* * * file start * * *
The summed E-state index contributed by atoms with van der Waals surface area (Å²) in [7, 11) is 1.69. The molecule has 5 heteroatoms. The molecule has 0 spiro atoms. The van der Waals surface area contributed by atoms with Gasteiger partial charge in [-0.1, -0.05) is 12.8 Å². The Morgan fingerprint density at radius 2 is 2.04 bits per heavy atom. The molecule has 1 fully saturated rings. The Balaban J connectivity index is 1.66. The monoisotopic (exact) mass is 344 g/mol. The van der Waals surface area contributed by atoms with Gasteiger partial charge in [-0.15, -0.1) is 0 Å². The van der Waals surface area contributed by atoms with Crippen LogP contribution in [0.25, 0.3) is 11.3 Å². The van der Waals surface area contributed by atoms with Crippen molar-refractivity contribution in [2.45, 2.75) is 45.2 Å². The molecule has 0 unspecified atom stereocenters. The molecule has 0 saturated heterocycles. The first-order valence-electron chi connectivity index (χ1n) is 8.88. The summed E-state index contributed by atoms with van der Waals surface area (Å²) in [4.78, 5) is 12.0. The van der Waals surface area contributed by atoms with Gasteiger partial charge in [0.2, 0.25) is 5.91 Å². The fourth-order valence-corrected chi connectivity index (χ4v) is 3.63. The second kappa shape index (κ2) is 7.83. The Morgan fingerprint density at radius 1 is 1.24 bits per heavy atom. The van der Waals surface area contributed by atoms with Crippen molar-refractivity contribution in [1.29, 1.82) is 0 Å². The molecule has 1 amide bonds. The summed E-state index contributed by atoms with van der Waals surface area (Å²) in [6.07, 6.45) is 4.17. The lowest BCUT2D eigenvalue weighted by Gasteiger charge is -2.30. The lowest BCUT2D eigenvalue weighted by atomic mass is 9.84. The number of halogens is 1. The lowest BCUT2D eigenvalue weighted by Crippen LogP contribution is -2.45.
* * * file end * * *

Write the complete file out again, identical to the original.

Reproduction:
The summed E-state index contributed by atoms with van der Waals surface area (Å²) in [7, 11) is 1.69. The molecule has 5 heteroatoms. The molecule has 0 spiro atoms. The van der Waals surface area contributed by atoms with Gasteiger partial charge in [-0.1, -0.05) is 12.8 Å². The Morgan fingerprint density at radius 2 is 2.04 bits per heavy atom. The molecule has 1 fully saturated rings. The Balaban J connectivity index is 1.66. The monoisotopic (exact) mass is 344 g/mol. The van der Waals surface area contributed by atoms with Gasteiger partial charge in [-0.15, -0.1) is 0 Å². The van der Waals surface area contributed by atoms with Crippen LogP contribution in [0.25, 0.3) is 11.3 Å². The van der Waals surface area contributed by atoms with Crippen molar-refractivity contribution in [2.45, 2.75) is 45.2 Å². The molecule has 0 unspecified atom stereocenters. The molecule has 0 saturated heterocycles. The first-order valence-electron chi connectivity index (χ1n) is 8.88. The summed E-state index contributed by atoms with van der Waals surface area (Å²) in [4.78, 5) is 12.0. The van der Waals surface area contributed by atoms with Gasteiger partial charge in [0.2, 0.25) is 5.91 Å². The fourth-order valence-corrected chi connectivity index (χ4v) is 3.63. The second kappa shape index (κ2) is 7.83. The Morgan fingerprint density at radius 1 is 1.24 bits per heavy atom. The van der Waals surface area contributed by atoms with Crippen molar-refractivity contribution in [1.29, 1.82) is 0 Å². The molecule has 1 amide bonds. The summed E-state index contributed by atoms with van der Waals surface area (Å²) in [6.07, 6.45) is 4.17. The lowest BCUT2D eigenvalue weighted by Gasteiger charge is -2.30. The lowest BCUT2D eigenvalue weighted by atomic mass is 9.84. The number of halogens is 1. The lowest BCUT2D eigenvalue weighted by Crippen LogP contribution is -2.45.